My survey is complete here. For now I will prepare, and at first light of the next cycle I will set off for the gorge.

I have arrived in the gorge and found a suitable site to conduct my survey from. I must say it is also more aesthetically pleasing than my first one. I sit near the bottom of the gorge overlooking the water, though I have been careful to stay high enough to avoid floodwaters. For now the pool is low, but channels running down the slope and bare clay near the shore indicate the pool swells with rain. I have constructed another shelter here for myself and my equipment. Everything is prepared for my next survey.

For the first time since arriving on this moon, I feel hopeful. I have discovered a truly incredible species here in the gorge, Species 0x009E. Not only is it nutritious and edible, but within its leaves I have discovered olavera, a compound extracted from a plant of the same name on Androga which is used to make the very medicine I need. It exists elsewhere on the planet and has even been discovered on other worlds, but to find it here is incredible. Perhaps a Drogan could cut out a life here after all. Perhaps this will be my salvation.

However, my problem is not immediately solved. Extracting olavera is an industrial process. Here, I have only basic gear and what few pieces of my scientific equipment escaped the wreck. But if I can gather a sufficient amount of leaves and determine some way to extract and concentrate the olavera, I may be able to supplement my deficiency of medicine until help arrives.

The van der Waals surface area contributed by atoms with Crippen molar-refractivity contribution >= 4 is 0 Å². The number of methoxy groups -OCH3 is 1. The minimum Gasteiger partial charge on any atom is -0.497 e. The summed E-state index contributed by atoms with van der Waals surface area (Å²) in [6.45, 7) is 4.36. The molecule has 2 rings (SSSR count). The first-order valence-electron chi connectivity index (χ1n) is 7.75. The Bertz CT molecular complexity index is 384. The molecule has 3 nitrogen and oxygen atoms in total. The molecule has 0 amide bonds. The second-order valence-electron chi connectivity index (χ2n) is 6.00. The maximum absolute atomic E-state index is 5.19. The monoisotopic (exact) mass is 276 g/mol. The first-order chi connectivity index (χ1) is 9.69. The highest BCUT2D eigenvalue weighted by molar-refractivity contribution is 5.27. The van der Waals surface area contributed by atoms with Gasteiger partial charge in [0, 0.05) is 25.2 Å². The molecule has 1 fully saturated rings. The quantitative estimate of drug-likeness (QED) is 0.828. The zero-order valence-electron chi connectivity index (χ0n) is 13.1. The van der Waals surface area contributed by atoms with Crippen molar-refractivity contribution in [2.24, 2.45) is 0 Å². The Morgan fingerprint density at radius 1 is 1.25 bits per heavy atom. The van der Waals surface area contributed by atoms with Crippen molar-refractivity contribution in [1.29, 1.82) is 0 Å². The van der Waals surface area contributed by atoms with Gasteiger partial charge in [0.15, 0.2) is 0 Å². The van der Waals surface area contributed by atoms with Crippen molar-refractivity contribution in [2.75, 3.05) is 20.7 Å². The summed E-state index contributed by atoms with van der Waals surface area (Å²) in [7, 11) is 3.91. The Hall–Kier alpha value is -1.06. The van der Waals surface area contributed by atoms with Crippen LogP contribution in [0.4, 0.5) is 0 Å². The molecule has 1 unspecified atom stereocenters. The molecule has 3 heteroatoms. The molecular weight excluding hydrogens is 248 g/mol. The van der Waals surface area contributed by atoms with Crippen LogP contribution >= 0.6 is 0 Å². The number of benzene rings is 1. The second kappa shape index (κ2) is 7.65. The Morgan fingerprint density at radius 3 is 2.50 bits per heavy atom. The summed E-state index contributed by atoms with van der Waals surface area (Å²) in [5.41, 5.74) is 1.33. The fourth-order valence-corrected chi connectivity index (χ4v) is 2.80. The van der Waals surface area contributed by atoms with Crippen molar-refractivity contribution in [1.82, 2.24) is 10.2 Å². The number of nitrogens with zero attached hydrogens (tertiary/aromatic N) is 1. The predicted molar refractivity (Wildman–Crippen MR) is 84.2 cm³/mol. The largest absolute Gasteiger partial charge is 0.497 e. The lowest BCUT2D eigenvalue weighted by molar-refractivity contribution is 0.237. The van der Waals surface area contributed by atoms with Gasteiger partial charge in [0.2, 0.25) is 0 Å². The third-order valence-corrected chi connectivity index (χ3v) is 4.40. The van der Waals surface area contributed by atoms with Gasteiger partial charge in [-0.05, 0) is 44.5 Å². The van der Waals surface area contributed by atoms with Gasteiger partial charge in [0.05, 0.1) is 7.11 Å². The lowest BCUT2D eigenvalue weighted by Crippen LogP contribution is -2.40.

Next cycle I will return and collect the rest of my gear. I am moving operations to the gorge.

I realize now it has been some time since I have imprinted in this log. I have been busy with my efforts to extract olavera from Species 0x009E, which has so far been unsuccessful. I have grown considerably. My shelter, which was once of ample size, is now cramped. I find it harder to focus, and I feel I am either very tired or slipping away. At this point I believe I should just be applying my last patch, but as I recall it has already been on for twelve or so points. They are supposed to last for eight. I do not know how long I can go on.

I just had a curious thought. If only I had landed here, or found this place sooner, my work might already be done.

I cannot extract the olavera. Perhaps I was never supposed to. I have lost track of the time on Androga too. I forgot to mark two cycles, at least. They all blend together.